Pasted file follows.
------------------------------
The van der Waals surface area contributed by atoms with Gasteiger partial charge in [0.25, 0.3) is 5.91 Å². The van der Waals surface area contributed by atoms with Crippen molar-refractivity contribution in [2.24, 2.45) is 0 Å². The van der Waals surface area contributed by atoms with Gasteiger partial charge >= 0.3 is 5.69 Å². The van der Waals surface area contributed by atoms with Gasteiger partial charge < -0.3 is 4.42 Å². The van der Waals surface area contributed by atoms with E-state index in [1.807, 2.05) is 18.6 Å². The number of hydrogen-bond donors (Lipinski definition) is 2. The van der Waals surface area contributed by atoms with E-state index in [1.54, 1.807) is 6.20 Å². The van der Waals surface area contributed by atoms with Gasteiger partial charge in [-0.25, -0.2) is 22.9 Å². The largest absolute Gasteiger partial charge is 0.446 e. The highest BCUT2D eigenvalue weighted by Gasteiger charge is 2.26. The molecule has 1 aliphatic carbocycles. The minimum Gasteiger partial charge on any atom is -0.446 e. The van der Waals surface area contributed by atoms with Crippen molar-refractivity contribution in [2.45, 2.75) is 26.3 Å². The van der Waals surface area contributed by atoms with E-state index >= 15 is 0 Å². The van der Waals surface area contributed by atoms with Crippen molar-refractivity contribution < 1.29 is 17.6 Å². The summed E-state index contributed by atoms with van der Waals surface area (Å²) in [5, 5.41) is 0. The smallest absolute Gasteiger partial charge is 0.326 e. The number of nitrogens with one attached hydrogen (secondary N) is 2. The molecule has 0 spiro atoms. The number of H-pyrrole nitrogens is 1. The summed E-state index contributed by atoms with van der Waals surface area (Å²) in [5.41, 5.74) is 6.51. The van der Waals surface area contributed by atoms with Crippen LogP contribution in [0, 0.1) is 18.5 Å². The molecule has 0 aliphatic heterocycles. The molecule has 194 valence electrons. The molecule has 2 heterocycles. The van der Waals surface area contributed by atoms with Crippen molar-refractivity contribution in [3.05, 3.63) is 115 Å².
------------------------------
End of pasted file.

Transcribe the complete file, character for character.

The van der Waals surface area contributed by atoms with Gasteiger partial charge in [0.25, 0.3) is 5.91 Å². The van der Waals surface area contributed by atoms with Crippen molar-refractivity contribution in [2.24, 2.45) is 0 Å². The van der Waals surface area contributed by atoms with Gasteiger partial charge >= 0.3 is 5.69 Å². The van der Waals surface area contributed by atoms with Gasteiger partial charge < -0.3 is 4.42 Å². The van der Waals surface area contributed by atoms with E-state index in [1.807, 2.05) is 18.6 Å². The number of hydrogen-bond donors (Lipinski definition) is 2. The van der Waals surface area contributed by atoms with E-state index in [1.54, 1.807) is 6.20 Å². The van der Waals surface area contributed by atoms with Gasteiger partial charge in [-0.25, -0.2) is 22.9 Å². The largest absolute Gasteiger partial charge is 0.446 e. The highest BCUT2D eigenvalue weighted by Gasteiger charge is 2.26. The molecule has 1 aliphatic carbocycles. The minimum Gasteiger partial charge on any atom is -0.446 e. The van der Waals surface area contributed by atoms with Crippen molar-refractivity contribution in [2.45, 2.75) is 26.3 Å². The van der Waals surface area contributed by atoms with E-state index >= 15 is 0 Å². The van der Waals surface area contributed by atoms with Crippen molar-refractivity contribution < 1.29 is 17.6 Å². The summed E-state index contributed by atoms with van der Waals surface area (Å²) in [5, 5.41) is 0. The smallest absolute Gasteiger partial charge is 0.326 e. The number of nitrogens with one attached hydrogen (secondary N) is 2. The molecule has 0 spiro atoms. The number of H-pyrrole nitrogens is 1. The summed E-state index contributed by atoms with van der Waals surface area (Å²) in [5.41, 5.74) is 6.51. The van der Waals surface area contributed by atoms with Crippen LogP contribution in [0, 0.1) is 18.5 Å². The molecule has 0 aliphatic heterocycles. The molecule has 194 valence electrons. The molecule has 2 heterocycles. The van der Waals surface area contributed by atoms with Crippen molar-refractivity contribution in [3.05, 3.63) is 115 Å².